This article appeared in Rock and Ice issue 192 (March 2011).
The gym season is here. Time to ask: Am I getting the best returns from my training? Now can be a crucial time to gain.
In particular, you can boost the productivity of power-endurance sessions by applying some basic principles of training structure.
Power endurance is the type of fitness required for most sport routes, with typically sustained sequences of 20 to 60 hand-moves. Although most climbers
use the term power endurance, coaches may also say “anaerobic endurance” or “high-intensity endurance.” The trademark of power-endurance terrain is
that there are no real rests—stopping and shaking will only result in more fatigue. Hence the best approach is just to keep moving.
With power-endurance training, it’s easy to fall into old habits: to climb routes at the gym, guided by whim, on whichever lines are free. But the biggest
mistake is to try to break into that elusive new grade every session. This causes you to take long rests between climbs and, as a result, fail to climb
a worthwhile amount. Another consequence is that you burn out during the first half of the session and are forced to lower the grade so much that the
second half of the session is not productive.
Interval Training Explained
How can we ensure that we climb the right number of routes, at the right grade to maximize the benefits of our sessions? The answer is to adopt the same
approach used to train for endurance sports such as rowing, running and cycling—interval training. This involves striking a balance between the
intensity (or difficulty) of the climbing and the volume (or number of routes/moves). The equation is simple—the higher the intensity, the less
volume can be achieved. With interval training the idea is to achieve an optimum balance, keeping both volume and intensity reasonably high.
Setting the Training Grade
Another key principle of interval training is that the intensity of each interval remains constant. Pick a fixed grade (typically one or two grades below
your maximum onsight capability) and stick to this for the duration of the session until you fail. For example, someone whose best current onsight
grade is 5.12c would (after warming up) maintain the grade of 5.12a throughout the session. The idea is that the first two or three intervals feel
comfortable, the next few are tough, and the last are desperate.
Number of Repeats
Repetitions will depend on how many moves you are completing during each work interval. For shorter work intervals (e.g. 20 to 30 moves), aim for a larger
number of repeats (e.g. 8 to 10), and for longer work intervals (e.g. 50 to 60 moves), shoot for a lower number (5 to 7). See the table for guidelines.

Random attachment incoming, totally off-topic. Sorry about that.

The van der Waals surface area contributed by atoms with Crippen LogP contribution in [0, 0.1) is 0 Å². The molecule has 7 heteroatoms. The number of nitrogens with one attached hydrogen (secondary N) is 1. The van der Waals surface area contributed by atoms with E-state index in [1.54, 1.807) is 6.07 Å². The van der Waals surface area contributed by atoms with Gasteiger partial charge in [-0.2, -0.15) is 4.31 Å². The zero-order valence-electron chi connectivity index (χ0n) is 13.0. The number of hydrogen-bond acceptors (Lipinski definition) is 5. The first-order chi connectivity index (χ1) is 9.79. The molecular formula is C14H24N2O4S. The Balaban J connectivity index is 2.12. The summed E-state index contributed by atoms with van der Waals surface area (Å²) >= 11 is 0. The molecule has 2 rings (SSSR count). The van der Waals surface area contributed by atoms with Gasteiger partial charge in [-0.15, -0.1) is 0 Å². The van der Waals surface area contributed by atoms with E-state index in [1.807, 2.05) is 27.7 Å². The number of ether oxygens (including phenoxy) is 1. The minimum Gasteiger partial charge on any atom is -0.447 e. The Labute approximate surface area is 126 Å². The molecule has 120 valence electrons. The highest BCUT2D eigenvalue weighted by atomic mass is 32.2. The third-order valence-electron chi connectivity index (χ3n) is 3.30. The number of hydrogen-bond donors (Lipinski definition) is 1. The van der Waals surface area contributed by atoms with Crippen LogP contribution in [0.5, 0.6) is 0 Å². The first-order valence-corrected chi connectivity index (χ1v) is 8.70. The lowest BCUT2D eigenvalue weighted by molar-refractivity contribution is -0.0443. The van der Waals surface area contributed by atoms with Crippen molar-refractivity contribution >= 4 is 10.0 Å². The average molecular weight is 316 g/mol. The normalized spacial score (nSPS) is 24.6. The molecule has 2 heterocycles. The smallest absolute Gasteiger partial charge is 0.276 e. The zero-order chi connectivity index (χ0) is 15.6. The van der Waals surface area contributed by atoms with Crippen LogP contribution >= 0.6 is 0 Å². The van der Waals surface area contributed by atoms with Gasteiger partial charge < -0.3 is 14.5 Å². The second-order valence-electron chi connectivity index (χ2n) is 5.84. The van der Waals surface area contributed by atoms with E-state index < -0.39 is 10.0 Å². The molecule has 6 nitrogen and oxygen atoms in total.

Your rest between each work interval has a direct effect on the amount of repetitions possible. If you take 30-minute rests between each climb, then you
would probably be able to roll out routes at your training grade all day, but if the rest drops to two minutes, then you would be on the ropes after
two or three climbs. The answer is to strike a balance. Rest times should be approximately “time-and-a-half” of the work interval, so the higher the
number of moves, the longer the corresponding rest. Again, see the table.
The Technique Element
Climbing differs from most endurance sports in the sense that the technique component is highly varied. You will achieve better results from switching
between different routes, rather than lapping the same route. Training on circuits is also beneficial. Last, it is also vital to train on different
types of holds and different wall angles, selected to prioritize your goals or weaknesses. In other words, if your project is a 40-move, gently overhanging
sport route on small crimps, then this is what you must simulate in your training.
A common oversight is to train the same number of moves (usually the length of the routes at your gym) every session. Make sure you train at different
intensities within the given spectrum for power endurance (20 to 60 moves). For longer work intervals, lower off and do double or triple laps. Make
sure you pull the rope down and start climbing again as quickly as possible, without any rest. Circuits on the bouldering wall provide a great option
if you don’t have a belay partner.
The key to success in any type of training is to have goals for every session, and interval training lends itself perfectly to this notion. Aim to reduce
the rest times very slightly every time you train. The table gives upper and lower values for rest times, so start training at the higher value and
reduce the rest by 15 to 30 seconds every session. If you are training on circuits, then an alternative to reducing the rest times is to add five moves
each time, or to make a few of the moves slightly harder. With this approach, if you train power endurance two or three times a week, it only takes
a month or two before you notice impressive results.
Neil Gresham has been training and coaching for two decades. In 2001, he made the second ascent of Equilibrium (E10 7a/5.14X) on Peak District gritstone, and last year established Freakshow (8c/5.14b) at Kilnsey, also in the U.K. On October 13, 2016 he made the first ascent of Sabotage—an 8c+ (5.14c) extension to Predator (8b/5.13d) at Malham Cave, North Yorkshire, England. Sabotage is Gresham’s first climb of the grade.